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Original Investigation
November 2016

Association of Nausea and Vomiting During Pregnancy With Pregnancy LossA Secondary Analysis of a Randomized Clinical Trial

Author Affiliations
  • 1Epidemiology Branch, Division of Intramural Population Health Research, Eunice Kennedy Shriver National Institute of Child Health and Human Development, National Institutes of Health, Bethesda, Maryland
  • 2Department of Obstetrics and Gynecology, University of Utah Health Sciences Center, School of Medicine, Salt Lake City
  • 3Center for Financing, Access, and Cost Trends, Agency for Healthcare Research and Quality, Rockville, Maryland
  • 4Department of Statistics, University of Haifa, Haifa, Israel
JAMA Intern Med. 2016;176(11):1621-1627. doi:10.1001/jamainternmed.2016.5641
Key Points

Question  Are nausea and vomiting in pregnancy associated with the risk for pregnancy loss?

Findings  In this prospective preconception cohort of 797 women with a pregnancy confirmed by human chorionic gonadotropin test results, nausea and nausea with vomiting during pregnancy were associated with a substantial reduction in the risk for pregnancy loss.

Meaning  These findings indicate a protective association of maternal nausea and vomiting in early pregnancy with the risk for pregnancy loss and may provide reassurance to women experiencing these difficult symptoms in pregnancy.

Abstract

Importance  Nausea and vomiting during pregnancy have been associated with a reduced risk for pregnancy loss. However, most prior studies enrolled women with clinically recognized pregnancies, thereby missing early losses.

Objective  To examine the association of nausea and vomiting during pregnancy with pregnancy loss.

Design, Setting, and Participants  A randomized clinical trial, Effects of Aspirin in Gestation and Reproduction, enrolled women with 1 or 2 prior pregnancy losses at 4 US clinical centers from June 15, 2007, to July 15, 2011. This secondary analysis was limited to women with a pregnancy confirmed by positive results of a human chorionic gonadotropin (hCG) test. Nausea symptoms were ascertained from daily preconception and pregnancy diaries for gestational weeks 2 to 8. From weeks 12 to 36, participants completed monthly questionnaires summarizing symptoms for the preceding 4 weeks. A week-level variable included nausea only, nausea with vomiting, or neither.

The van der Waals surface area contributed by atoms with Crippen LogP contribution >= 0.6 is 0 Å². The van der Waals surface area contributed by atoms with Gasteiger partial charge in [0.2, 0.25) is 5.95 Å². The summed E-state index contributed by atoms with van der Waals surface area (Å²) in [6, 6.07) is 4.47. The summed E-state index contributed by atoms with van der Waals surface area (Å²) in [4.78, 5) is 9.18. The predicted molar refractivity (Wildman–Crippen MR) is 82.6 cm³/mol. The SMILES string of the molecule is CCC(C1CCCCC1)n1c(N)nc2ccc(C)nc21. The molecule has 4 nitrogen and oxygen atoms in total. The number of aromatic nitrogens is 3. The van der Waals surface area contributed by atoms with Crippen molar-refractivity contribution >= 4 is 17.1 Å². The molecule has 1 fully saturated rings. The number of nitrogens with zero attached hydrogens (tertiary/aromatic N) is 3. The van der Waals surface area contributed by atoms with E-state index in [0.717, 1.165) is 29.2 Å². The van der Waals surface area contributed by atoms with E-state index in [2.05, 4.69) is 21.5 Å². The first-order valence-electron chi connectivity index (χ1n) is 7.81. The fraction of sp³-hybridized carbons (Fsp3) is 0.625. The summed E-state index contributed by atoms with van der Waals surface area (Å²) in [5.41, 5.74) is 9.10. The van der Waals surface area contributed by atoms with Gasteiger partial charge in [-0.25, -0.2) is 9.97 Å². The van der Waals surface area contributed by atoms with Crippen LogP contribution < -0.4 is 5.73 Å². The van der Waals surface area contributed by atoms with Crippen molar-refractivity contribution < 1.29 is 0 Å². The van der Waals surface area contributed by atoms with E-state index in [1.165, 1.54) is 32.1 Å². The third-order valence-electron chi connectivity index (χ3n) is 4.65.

Main Outcomes and Measures  Peri-implantation (hCG-detected pregnancy without ultrasonographic evidence) and clinically recognized pregnancy losses.

Results  A total of 797 women (mean [SD] age, 28.7 [4.6] years) had an hCG-confirmed pregnancy. Of these, 188 pregnancies (23.6%) ended in loss. At gestational week 2, 73 of 409 women (17.8%) reported nausea without vomiting and 11 of 409 women (2.7%), nausea with vomiting. By week 8, the proportions increased to 254 of 443 women (57.3%) and 118 of 443 women (26.6%), respectively. Hazard ratios (HRs) for nausea (0.50; 95% CI, 0.32-0.80) and nausea with vomiting (0.25; 95% CI, 0.12-0.51) were inversely associated with pregnancy loss. The associations of nausea (HR, 0.59; 95% CI, 0.29-1.20) and nausea with vomiting (HR, 0.51; 95% CI, 0.11-2.25) were similar for peri-implantation losses but were not statistically significant. Nausea (HR, 0.44; 95% CI, 0.26-0.74) and nausea with vomiting (HR, 0.20; 95% CI, 0.09-0.44) were associated with a reduced risk for clinical pregnancy loss.

Conclusions and Relevance  Among women with 1 or 2 prior pregnancy losses, nausea and vomiting were common very early in pregnancy and were associated with a reduced risk for pregnancy loss. These findings overcome prior analytic and design limitations and represent the most definitive data available to date indicating the protective association of nausea and vomiting in early pregnancy and the risk for pregnancy loss.

Trial Registration  clinicaltrials.gov Identifier: NCT00467363

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